Bike test: gravel bikes

Whyte Friston
Whyte Friston
Whyte Friston

Bike test: gravel bikes

Jacks of all trades or masters of none? Cycle magazine editor Dan Joyce tested two British designed models, the Sonder Camino Ti and Whyte Friston.

Go anywhere, do anything: that’s the gist of gravel bikes. It’s an exaggeration. These cyclocross-inspired bikes aren’t quite as versatile as they’re made out to be; see my take on one-bike-for-everything. Yet they’re undeniably more versatile than skinny-tyred carbon road bikes, which MAMILs have gravitated towards until now.

And there is something appealing and practical about a lightweight, general-purpose road bike with wider tyres that will happily tackle dirt roads as well as club riding, commuting, bikepacking, and light touring. It won’t always be the best bike for any given job, but it’ll never be the worst.

Most bike companies have one or more gravel bikes in their range. The two on test are both designed in Britain. Sonder is the bike range of outdoor clothing and equipment company, Alpkit. The Camino Ti is a keenly priced titanium bike that exists in a range of builds or can be bought as a frame and fork for £1,199. For those with shallower pockets, there’s an aluminium version, the Camino Al, with builds starting at £829 and the frame and fork just £300.

Whyte’s background is in mountain bikes and this shows in the Friston, not just in the disc brakes that all Whyte’s drop-bar bikes have, but also in the geometry: long reach, short stem, wide handlebar, shallower head angle. These features signify real off-road intent – although not so obviously as the dropper seatpost fitted to the Friston’s £300-dearer stablemate, the Gisburn.

Sonder Camino Ti

Frame & Fork

As titanium frames go, the Sonder Camino Ti is inexpensive. It doesn’t look or feel cheap. The TIG-welding is tidy, and its 44mm-internal head tube neatly accommodates a tapered steerer, courtesy of an external lower headset bearing. Because the head tube is long, the riding position is fairly relaxed even though the top tube length is about average for the frame size.

I was pleased to see a threaded bottom bracket (perhaps creaky press-fits have finally had their day?), and there are ample frame fittings. Cables are fully covered and, aside form the front brake, are routed externally, which simplifies replacement. The dropouts are old-school quick release ones, which is good news if you’re building up a frame on a budget as you may have some old touring or 29er wheels to reuse.

Alternatively you might fit 650B wheels, for the Sonder will take those too. Tyres up to 40mm will fit in 700C, up to 47 or 48mm in smaller-diameter 650B. There’s a good case for the latter. The bottom bracket height would drop using 650B (by ~12mm with those tyre sizes), but wouldn’t be excessively low. There would be more clearance under the fork crown, currently a miserly 6mm. You’d gain more rough-road comfort and control. And for me it would mean no toe overlap; as it was, my size 8 winter SPD boots grazed the front tyre. I could live with it but wouldn’t fit a full-length front mudguard.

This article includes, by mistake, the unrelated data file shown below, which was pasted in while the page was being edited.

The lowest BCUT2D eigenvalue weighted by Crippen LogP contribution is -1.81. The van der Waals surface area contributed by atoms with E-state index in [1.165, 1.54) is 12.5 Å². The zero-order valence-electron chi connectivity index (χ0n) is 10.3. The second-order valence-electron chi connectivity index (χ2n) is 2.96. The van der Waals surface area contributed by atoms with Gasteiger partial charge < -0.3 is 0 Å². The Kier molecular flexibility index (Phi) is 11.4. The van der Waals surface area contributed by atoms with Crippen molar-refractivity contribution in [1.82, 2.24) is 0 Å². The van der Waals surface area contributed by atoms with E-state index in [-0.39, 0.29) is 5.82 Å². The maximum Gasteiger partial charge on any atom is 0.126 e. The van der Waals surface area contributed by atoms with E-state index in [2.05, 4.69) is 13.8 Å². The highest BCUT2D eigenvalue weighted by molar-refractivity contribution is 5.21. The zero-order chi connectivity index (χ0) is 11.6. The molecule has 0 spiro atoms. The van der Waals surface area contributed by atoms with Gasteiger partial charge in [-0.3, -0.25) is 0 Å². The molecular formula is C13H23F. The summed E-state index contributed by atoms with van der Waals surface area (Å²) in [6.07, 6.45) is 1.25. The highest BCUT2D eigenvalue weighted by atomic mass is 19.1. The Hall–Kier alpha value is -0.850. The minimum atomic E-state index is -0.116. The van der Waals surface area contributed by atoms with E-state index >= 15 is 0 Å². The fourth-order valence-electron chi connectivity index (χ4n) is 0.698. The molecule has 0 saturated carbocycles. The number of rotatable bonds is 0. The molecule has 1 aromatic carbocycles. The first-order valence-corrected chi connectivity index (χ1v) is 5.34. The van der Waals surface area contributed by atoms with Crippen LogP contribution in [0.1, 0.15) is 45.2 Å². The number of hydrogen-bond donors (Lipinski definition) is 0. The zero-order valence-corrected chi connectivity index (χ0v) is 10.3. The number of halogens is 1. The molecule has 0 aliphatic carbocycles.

That would be difficult with the existing fork anyway, as there’s no hole in the fork crown and no eyelets on the fork legs. If you want those features, you’ll need to ask Alpkit to fit the fork from the aluminium Camino instead. As well as having fittings, it saves you £50 because it has an alloy steerer.

If you want to stick with 700C wheels and don’t want toe overlap, there are a couple of options. One is to buy the next size up, assuming you can stand over it. A size L is 20mm longer than the M, which you could offset with a correspondingly shorter stem. Alternatively, Alpkit offer bespoke Camino Ti frames. You’ll typically pay an extra £250 for one of those.

I was pleased to see threaded bottom brackets – perhaps creaky press-fits have finally had their day?

The Whyte’s aluminium frame is long. It feels even longer, because the wide handlebar splays your arms. Also, while the seat tube is an average of 74 degrees over its length, it’s bent; the seatpost exits at 72 degrees, so there’s slightly more saddle-to-bar distance than you might guess from the quoted reach figure. (‘Reach’ is the horizontal distance between the bottom bracket and the head tube.)

A relatively short (80mm) stem reins things in but I felt it was still rather long, despite me being bang in the middle of the recommended height range for a 54cm size. I’d fit a 50 or 60mm stem, or more likely get the 52cm size instead. Fortunately, the head tube is tall, so the 54’s handlebar wasn’t an impossible stretch for me.

Like the Sonder, the Whyte will also take 650B wheels with 47mm tyres. The seatstays and chainstays S-bend outwards to make room for fatter tyres on smaller diameter rims. A word of caution: the bottom bracket would then be ~263mm – or lower if you used thinner 650Bs. That’s okay on road but will result in more pedal strikes off-road.

The other thing that’s striking about the Whyte, apart from that vivid orange, is its neatness. The derailleur cable and both brake hoses run internally. I’m less bothered by hoses being hidden away; they’re unlikely to be touched. (The hose junction on the rear brake, incidentally, makes it easier to set up the right lever to work the rear brake for customers outside the UK.) Even the seatpost clamp is internal.

Like the Sonder, the Whyte has a threaded bottom bracket. Rather than QR hub